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Life History Characteristics of Populations of the Long-toed Salamander (Ambystoma macrodactylum) from Different Altitudes
James H. Howard and Richard L. Wallace
The American Midland Naturalist
Vol. 113, No. 2 (Apr., 1985), pp. 361-373
Published by: The University of Notre Dame
Stable URL: http://www.jstor.org/stable/2425582
Page Count: 13
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Life history characteristics of seven populations of the long-toed salamander (Ambystoma macrodactylum columbianum) were examined for differences in relation to altitude from 1976-1978. Populations were located in northeastern Oregon and western Idaho, and varied in elevation from 360-2470 m. Populations below 2100 m bred in the spring, whereas animals from sites above 2100 m bred during midsummer. Egg size differed significantly among the three primary study sites. Females from low elevations had significantly more eggs than those from mid and high elevations. Mean size at hatching was significantly larger in the primary high-elevation populations. In spite of lower water temperatures, larval growth rate at high elevation sites was faster than at lower elevations. Larvae from populations below 2100 m metamorphosed during their 1st summer, whereas larvae from high elevation sites metamorphosed in August and September, presumably during their 3rd or 4th summer. Larvae from the high-elevation sites metamorphosed at 47 mm snout-vent length, whereas those from lower elevations metamorphosed at a significantly shorter length, 35-40 snout-vent length. Size at maturity for both sexes was ca. 50 mm snout-vent length regardless of elevation.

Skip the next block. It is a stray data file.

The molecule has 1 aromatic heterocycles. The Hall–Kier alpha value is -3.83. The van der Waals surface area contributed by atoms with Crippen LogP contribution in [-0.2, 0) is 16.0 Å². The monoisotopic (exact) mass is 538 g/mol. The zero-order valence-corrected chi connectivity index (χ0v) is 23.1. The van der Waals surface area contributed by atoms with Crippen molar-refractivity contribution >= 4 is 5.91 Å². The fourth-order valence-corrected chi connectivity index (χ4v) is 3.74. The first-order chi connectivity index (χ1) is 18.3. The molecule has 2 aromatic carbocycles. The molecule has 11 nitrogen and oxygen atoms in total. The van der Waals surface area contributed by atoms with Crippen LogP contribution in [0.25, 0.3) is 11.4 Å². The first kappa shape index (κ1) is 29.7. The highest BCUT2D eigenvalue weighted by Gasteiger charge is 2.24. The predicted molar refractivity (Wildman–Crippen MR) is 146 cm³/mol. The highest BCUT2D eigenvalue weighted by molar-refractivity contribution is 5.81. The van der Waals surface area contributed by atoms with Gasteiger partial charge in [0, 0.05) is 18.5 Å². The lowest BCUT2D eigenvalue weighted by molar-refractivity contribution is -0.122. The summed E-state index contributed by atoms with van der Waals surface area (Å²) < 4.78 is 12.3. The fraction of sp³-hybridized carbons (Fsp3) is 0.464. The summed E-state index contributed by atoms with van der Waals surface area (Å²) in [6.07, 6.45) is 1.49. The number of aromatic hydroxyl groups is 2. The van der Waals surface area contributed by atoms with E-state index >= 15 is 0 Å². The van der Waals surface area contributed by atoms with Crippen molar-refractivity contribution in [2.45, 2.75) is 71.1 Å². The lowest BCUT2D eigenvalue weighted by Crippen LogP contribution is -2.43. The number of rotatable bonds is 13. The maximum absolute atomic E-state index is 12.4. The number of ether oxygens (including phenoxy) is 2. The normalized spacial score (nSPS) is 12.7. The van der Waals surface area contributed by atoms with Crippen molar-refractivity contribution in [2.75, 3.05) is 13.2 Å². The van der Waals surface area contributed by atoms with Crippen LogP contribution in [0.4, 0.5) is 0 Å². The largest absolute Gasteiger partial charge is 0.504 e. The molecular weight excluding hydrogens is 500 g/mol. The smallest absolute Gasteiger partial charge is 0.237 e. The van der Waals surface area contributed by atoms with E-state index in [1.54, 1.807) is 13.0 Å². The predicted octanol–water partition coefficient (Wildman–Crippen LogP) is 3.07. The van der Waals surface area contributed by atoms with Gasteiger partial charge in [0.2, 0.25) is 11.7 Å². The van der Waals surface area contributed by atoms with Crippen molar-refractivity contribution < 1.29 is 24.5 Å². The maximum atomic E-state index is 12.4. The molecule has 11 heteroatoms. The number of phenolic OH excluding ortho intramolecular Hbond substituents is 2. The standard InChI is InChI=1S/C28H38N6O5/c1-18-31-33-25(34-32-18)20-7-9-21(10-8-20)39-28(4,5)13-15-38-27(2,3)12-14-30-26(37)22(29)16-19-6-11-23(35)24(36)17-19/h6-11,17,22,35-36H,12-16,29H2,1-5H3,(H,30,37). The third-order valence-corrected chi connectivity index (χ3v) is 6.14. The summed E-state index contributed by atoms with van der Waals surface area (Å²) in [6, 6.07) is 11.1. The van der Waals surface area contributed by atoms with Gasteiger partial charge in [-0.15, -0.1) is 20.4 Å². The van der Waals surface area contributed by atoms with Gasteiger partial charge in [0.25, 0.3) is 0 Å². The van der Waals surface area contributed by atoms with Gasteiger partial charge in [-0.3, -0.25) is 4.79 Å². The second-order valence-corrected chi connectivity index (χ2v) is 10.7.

The American Midland Naturalist © 1985 The University of Notre Dame